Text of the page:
I’m taking this three-day weekend as a respite: lots of reading, some historical podcasts, and maybe a movie or series or documentary or two.

I am keeping up with Storystorm. I’m up to 23 ideas for the month. That gives me a cushion for days where I don’t jot down an idea. Although, I’ve been finding that simply being aware that hey, I’m collecting ideas, brings more of them. Funny how that works.

Also, I’m making revision progress on Coffee and Ghosts. Slow, but progress.

And that’s it because I am committed to some rest this weekend.

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Weekly writing check-in: still stormy out

So, you might be wondering how that “eliminate distractions” thing went last week.

Ha, ha, ha, ha, ha, ha, ha, ha, ha, ha, ha, ha, ha, ha, ha, ha.

Okay. Whew. Done with that.

Yeah, I took a deep dive into the news and decided to do a deeper dive with some relevant nonfiction as well. As I said last week:

I won’t miss the big things. I can do without all the little things.

It’s not every day that you watch history unfold right in front of your eyes. I needed more context, and I needed to pay attention. Last week qualifies as a very big thing.

However, I did keep up with Storystorm. I’m up to 16 ideas for the month. Even if you’re not participating, I encourage you to check out the daily posts. They have been inspiring and informative.

Coffee and Ghosts progress? Eh, not so much. So with that in mind, I’m going to see if I can open the manuscript and use this lull in the storm to get some revision done.

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Weekly writing check-in: peering into 2021

Three days into 2021, and I’m keeping up with the Story Storm challenge. I have three ideas, and I’m inordinately proud of that.

I noticed that last year, I really didn’t do a “year in review” or post about goals (well, other than the (Love) Stories for 2020 project–that was the goal for 2020).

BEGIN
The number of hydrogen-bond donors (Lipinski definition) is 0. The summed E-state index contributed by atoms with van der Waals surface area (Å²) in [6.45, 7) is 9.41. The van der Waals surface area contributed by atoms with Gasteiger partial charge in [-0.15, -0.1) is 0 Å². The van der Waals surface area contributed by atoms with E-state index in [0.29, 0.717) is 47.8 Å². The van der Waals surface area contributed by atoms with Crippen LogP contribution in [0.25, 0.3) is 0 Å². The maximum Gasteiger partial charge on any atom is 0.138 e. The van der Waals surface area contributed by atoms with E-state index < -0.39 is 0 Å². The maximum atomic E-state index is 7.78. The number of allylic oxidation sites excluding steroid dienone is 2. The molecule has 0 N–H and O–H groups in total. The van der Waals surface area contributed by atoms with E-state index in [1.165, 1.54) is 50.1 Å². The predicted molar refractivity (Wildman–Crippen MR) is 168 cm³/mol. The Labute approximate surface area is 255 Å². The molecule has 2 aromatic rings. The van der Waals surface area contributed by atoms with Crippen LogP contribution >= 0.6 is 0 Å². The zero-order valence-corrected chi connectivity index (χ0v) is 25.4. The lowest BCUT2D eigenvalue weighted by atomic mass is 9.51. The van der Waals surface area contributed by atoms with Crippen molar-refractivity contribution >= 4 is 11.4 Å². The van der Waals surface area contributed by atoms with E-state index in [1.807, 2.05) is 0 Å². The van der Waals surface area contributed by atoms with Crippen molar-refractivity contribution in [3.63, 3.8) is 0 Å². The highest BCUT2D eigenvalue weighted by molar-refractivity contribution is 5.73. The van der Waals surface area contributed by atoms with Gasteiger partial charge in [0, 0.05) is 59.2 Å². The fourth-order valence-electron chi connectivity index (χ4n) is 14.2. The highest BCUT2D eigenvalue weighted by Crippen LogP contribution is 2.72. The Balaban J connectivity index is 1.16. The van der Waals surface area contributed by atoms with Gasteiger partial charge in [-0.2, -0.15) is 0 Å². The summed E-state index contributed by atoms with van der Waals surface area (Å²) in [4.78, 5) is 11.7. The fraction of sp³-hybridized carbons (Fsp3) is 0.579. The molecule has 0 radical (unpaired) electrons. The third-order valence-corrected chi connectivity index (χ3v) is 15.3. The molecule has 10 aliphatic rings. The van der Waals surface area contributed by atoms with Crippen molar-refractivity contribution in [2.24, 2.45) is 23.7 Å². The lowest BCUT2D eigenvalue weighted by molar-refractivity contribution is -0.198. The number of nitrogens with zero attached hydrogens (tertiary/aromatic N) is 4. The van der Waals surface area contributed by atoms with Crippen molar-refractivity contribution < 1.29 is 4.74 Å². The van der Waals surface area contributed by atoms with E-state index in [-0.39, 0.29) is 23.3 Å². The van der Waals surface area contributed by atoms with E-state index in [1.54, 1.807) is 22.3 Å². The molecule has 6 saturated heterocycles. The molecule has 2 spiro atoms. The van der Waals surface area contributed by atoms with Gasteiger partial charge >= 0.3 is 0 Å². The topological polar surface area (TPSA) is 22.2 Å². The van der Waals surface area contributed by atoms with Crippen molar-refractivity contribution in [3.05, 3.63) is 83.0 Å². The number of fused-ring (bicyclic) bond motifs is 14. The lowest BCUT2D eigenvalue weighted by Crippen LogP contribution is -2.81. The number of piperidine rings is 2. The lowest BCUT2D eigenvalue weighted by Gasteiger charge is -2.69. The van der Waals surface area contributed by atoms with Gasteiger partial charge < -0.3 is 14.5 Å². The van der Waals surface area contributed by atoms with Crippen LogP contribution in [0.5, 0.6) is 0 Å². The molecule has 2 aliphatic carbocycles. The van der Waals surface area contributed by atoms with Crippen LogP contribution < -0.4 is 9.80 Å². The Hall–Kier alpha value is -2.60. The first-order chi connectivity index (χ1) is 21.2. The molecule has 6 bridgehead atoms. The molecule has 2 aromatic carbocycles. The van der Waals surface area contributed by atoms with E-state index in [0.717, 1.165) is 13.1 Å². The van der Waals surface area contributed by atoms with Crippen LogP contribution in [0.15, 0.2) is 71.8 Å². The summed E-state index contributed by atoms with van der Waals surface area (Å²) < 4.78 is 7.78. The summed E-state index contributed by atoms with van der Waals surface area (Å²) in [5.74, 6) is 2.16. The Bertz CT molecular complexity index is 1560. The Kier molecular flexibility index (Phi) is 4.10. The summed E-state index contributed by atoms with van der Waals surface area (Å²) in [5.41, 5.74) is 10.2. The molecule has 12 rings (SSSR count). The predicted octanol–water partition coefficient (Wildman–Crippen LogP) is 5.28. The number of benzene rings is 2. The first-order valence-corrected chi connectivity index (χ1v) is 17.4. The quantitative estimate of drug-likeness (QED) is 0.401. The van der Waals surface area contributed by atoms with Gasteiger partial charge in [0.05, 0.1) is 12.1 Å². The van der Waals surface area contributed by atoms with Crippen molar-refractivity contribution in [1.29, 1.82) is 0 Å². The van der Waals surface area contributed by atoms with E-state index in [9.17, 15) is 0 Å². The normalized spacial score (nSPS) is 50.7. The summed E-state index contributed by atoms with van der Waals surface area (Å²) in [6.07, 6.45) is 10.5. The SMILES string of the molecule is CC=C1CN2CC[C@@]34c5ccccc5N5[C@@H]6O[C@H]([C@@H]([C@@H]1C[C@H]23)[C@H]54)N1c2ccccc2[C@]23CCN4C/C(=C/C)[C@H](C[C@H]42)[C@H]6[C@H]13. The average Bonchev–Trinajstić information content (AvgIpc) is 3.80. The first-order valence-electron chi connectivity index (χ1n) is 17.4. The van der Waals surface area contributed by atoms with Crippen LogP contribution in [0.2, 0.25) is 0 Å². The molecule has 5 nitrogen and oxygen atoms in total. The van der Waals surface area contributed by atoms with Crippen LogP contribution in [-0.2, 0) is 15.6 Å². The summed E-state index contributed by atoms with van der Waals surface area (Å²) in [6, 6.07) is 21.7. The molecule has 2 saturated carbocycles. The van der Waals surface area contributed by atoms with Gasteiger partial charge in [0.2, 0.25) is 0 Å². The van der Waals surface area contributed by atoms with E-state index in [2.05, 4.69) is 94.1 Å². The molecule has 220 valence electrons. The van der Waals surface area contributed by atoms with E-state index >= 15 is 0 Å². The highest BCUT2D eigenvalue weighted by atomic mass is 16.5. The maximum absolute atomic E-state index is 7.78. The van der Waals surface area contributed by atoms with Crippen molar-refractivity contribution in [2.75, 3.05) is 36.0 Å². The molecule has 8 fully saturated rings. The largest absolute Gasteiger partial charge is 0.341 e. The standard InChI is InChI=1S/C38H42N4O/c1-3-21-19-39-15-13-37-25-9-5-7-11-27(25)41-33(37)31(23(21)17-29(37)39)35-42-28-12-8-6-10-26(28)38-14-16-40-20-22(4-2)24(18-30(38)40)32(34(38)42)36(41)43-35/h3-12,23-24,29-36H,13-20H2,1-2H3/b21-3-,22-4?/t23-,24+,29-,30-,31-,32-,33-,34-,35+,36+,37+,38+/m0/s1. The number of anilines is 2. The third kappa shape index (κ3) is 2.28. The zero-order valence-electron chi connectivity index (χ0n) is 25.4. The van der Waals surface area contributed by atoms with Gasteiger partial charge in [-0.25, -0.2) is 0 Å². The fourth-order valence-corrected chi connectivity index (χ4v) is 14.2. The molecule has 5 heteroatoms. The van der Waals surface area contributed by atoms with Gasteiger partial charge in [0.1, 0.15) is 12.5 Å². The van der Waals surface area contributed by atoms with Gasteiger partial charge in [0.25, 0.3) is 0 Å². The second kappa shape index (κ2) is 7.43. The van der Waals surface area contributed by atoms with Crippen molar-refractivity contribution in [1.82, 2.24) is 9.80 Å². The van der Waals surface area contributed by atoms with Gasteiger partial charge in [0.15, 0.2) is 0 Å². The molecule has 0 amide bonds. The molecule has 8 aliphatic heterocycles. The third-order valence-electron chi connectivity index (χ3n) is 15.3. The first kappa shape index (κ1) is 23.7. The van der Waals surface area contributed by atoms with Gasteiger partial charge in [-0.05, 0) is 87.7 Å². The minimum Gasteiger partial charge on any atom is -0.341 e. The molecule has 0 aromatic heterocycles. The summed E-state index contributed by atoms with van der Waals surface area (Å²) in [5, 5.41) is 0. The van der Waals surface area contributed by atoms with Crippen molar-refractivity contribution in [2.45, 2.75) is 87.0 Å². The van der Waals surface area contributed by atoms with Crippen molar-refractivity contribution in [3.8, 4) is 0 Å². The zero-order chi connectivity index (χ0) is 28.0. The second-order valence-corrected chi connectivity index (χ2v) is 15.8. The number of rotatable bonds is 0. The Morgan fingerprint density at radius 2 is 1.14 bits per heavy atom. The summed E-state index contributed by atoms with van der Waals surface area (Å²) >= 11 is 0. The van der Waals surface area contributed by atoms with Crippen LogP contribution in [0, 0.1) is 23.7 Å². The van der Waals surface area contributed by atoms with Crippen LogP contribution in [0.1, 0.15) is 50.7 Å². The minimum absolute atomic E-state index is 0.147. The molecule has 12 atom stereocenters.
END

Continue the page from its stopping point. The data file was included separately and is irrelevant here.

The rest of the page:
And I’m not going to post goals for this year. I’m really not all that prescient, and I can’t peer that far into the future. If 2020 taught me anything, it’s that.

However, there are a couple of things I do plan to work on:

  1. Lean into my strengths. My writing process actually involves a lot of thinking. You know that saying: Don’t think, write!
    Well, mine should be: Go think, then write! This is contrary to a lot of popular writing advice. Then again, a lot of popular writing advice can be wrong (as least on an individual level).
    For instance, way back in January of 2020, I mentioned in the comments that I had an idea for a pirate adventure. The story didn’t come together until late in the year, and not until I decided Heart of a Pirate King was a Christmas story.
    I need to give myself more time to think. To that end I also plan to:
  2. Eliminate distractions. I like to stay informed. During 2020, it felt crucial to stay informed for so many reasons. But it’s one thing to stay informed; it’s another to drink from the firehose.
    I’ve been drinking from the firehose. Intellectually, I know I don’t need to. I have trusted go-to sources for news, politics, and the publishing industry. I won’t miss the big things. I can do without all the little things.

And that’s as far as I’m peering into 2021. Here’s to a year full of writing and stories and joy.